I wrote a software library for the physical sciences called PhySy designed from the ground up with intelligent SI unit and dimensionality types accompanying the numerical value of every physical quantity. This is critically important in today's society where physical quantities must also be transmitted between software packages and across networks to various types of electronic devices without losing any of their essential attributes. While there is enormous diversity in how quantities are used in the physical sciences, there is a core set of requirements needed to handle the majority of these applications, and it is for this majority that PhySy is designed.
For all the details on the design and how the PhySy library API works, check out the developer notes:
or, just check out PhySyCalc for iOS, PhySyCalc for MacOS, and RMN for MacOS to see the PhySy library in action.
PhySyCalc uses data provided by the National Institute of Standards and Technology (NIST) but is not endorsed or certified by NIST. Atomic Weights and Isotopic Compositions (SRD 144) and CODATA Fundamental Physical Constants (SRD 121)
Challenges I ran into
While the SI Brochure is exhaustive in laying out the “rules” of the SI system, there was a challenge in handling derived dimensionless units. For example, both angle and solid angle are derived dimensionless quantities. To distinguish between different types of dimensionless units the software model had to keep track of numerator and denominator dimensionalities. This turns out to be important when comparing non-dimensionless quantities, such as angular frequency and frequency. It’s easy for factors of 2π to get lost or added on the way to a numerical answer, but PhySy is able to keep track of these different types of derived dimensionless units and avoid such errors.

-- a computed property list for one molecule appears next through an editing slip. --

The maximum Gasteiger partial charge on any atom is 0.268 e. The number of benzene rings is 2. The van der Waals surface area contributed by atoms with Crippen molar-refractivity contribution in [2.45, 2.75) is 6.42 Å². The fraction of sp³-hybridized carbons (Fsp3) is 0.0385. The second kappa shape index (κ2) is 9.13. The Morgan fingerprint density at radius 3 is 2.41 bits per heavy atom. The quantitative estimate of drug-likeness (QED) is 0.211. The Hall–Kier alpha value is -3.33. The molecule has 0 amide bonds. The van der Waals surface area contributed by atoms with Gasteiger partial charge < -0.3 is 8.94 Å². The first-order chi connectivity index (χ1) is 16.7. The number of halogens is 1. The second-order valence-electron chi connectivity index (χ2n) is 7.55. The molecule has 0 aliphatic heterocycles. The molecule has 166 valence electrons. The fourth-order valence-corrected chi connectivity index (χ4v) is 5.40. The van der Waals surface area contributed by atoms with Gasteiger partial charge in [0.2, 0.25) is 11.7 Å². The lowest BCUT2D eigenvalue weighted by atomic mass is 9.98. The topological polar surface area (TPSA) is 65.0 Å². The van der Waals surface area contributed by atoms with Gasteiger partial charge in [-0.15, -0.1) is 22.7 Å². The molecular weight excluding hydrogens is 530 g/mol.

Less of a challenge and more of a quandary was avoiding unit symbol collision. There is essentially no difference between a unit and a fundamental constant. Of course, priority in a symbol collision was given to the unit but I had to make difficult decisions for assigning modified symbols for some constants.
Accomplishments that I'm proud of
The PhySy library engine that is under the hood of PhySyCalc is also used heavily in my multi-dimensional signal processing app for MacOS called RMN. The beauty of having this library is that no units need to be hard coded into the user interface of any science app. Once units are hard coded into an user interface the user base for that app often shrinks to a much smaller subset of scientists and engineers.
What I learned
Surprisingly, when I’ve shown PhySyCalc to some science educators their first comment was that students shouldn’t use PhySyCalc on homework or exams because it would be cheating. Seriously! Imagine the same comments being made by slide rule wielding instructors to students asking to use the first pocket calculators in the 1970s.
More physical scientists and engineers need to be partnering with modern app developers in writing scientific software that brings scientific tools to the masses with simple and intuitive interfaces. It’s simply shocking that there is no Science and Engineering category on the Apple App Store.
What's next for PhySyCalc
First on the list is adding more data on physical quantities for chemical compounds. Imagine any physical quantity from NIST (or the CRC) available from a chemical formula (or CAS registry number) inside your “pocket” scientific calculator, e.g., ksp[Ba(OH)2] for solubility product of Ba(OH)2 or η[H2O] for the viscosity of H2O.
As the PhySy library capabilities grow there will be other scientific and engineering app opportunities, but PhySyCalc’s use case will remain as a simple but powerful scientific and engineering calculator.